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This is my MySQL table:

enter image description here

  • The left column auto increments.
  • The center column is the id# of the user.
  • The right column is the id# of a post that they like.

I am inserting data into the table like so:

$stmt = $db->prepare("INSERT INTO likes (user_id,post_id) VALUES (?,?)");

This works fine, but as you can see the MySQL table has two identical rows (id's 3 & 4) which both have a user_id of 5 and a post_id of 196. In other words my MySQL table records that the user with id = 5 likes the post with id = 196 two times. how do I disallow a situation where there are two rows that have identical user_id's and identical post_id's

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Do you need the auto incrementing id column? I'd just have a composite PK on user_id,post_id – Martin Smith Apr 2 '11 at 22:24
@Martin @inquisitive There is rarely a case when you DON'T need an ID column, and this is certainly not one of those times. See this question and answer – rockerest Apr 2 '11 at 22:29
@rockerest - You seem to be confusing PK with Id column. They are not the same thing. I suggested the OP has a composite primary key on the 2 columns. – Martin Smith Apr 2 '11 at 22:32
@martin, it's pretty clear that id is his PK – rockerest Apr 2 '11 at 22:39
@rockerest - But it is not remotely clear that the id column serves any useful purpose at all (I suspect it doesn't). I suggest ditching it and making a composite primary key over the over 2 columns. – Martin Smith Apr 2 '11 at 22:42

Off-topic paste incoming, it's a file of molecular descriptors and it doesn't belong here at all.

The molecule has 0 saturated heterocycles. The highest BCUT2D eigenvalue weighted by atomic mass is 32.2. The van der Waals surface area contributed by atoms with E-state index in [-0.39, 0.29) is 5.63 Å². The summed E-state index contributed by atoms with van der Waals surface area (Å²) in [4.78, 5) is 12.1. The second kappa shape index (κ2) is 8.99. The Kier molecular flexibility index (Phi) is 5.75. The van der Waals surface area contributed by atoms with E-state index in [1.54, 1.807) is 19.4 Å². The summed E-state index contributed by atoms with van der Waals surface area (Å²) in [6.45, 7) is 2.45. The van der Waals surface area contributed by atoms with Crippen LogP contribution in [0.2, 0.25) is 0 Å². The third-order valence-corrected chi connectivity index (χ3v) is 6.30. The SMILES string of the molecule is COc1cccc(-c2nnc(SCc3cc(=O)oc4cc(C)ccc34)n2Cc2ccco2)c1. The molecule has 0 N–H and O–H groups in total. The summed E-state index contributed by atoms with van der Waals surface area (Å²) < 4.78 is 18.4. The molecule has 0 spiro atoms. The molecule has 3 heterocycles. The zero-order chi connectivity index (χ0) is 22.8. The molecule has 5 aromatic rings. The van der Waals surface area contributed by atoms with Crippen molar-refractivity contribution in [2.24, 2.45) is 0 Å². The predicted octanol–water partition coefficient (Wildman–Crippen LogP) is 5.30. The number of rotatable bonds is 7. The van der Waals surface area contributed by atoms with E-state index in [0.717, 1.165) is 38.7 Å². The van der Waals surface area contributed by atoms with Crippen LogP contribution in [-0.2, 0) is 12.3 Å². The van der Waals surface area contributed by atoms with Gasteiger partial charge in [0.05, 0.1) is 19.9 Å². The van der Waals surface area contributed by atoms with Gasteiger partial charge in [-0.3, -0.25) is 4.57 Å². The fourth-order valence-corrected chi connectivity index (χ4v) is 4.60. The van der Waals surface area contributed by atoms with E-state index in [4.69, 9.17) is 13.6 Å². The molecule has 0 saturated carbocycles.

up vote 4 down vote accepted

You need to set a unique constraint on the user_id and post_id columns

share|improve this answer
This is wrong. A UNIQUE constraint will only allow a user to "like" one thing. EVER. Don't do this. – rockerest Apr 2 '11 at 22:30
@rockerest - Not true at all. The unique constraint can be on multiple columns. – Martin Smith Apr 2 '11 at 22:35
I meant across both columns. Actually you may need an index - see… – Chris Ballard Apr 2 '11 at 22:35
@martin, after your edit, this seems fine. – rockerest Apr 2 '11 at 22:38
Excellent, Thank you. I just got it to work. ...I'm a little slow. – Web_Designer Apr 13 '11 at 14:54


The below answer could result in Race Conditions and possibly duplicate database entries in some cases.

Thanks to @Martin for finding the major flaws in the below system:

This is something you should do in business logic. The way I have implemented an almost identical system is this (in psuedo-code):

Show Blog/Video/Post/Etc.

Has user "liked" this?
    Yes = show "unlike" button (on server, not JS)
    No  = show "like" button (on server, not JS)

Add or delete "like" as necessary

The code to show either button is on the server, so the user can't intercept it and manually pick which one to do.

The only flaw is that there has to be a way to identify which button the user clicks, which means the user could spend a lot of time digging and fiddling and possibly change the button/link/whatever on the page.

I overcome this by testing on the server for whether the user has already liked or not, and then inserting only when they have NOT.

share|improve this answer
Enforcing unique constraints should be done in the database. Anywhere else you will get race conditions and duplicates. – Martin Smith Apr 2 '11 at 22:39
@martin, could you explain? I am unclear how you could get race conditions OR duplicates in this scenario. – rockerest Apr 2 '11 at 22:40
If I submit multiple requests to your server then 2 concurrent transactions could both check for the existence of the row find its not there and proceed to do the insert. Having unique constraints in the database is also a good thing as the query optimiser can use this knowledge to make more efficient query plans. – Martin Smith Apr 2 '11 at 22:50
CREATE UNIQUE INDEX user_post on likes (user_id, post_id)

this prevent to have same (user_id, post_id) values more than one time...

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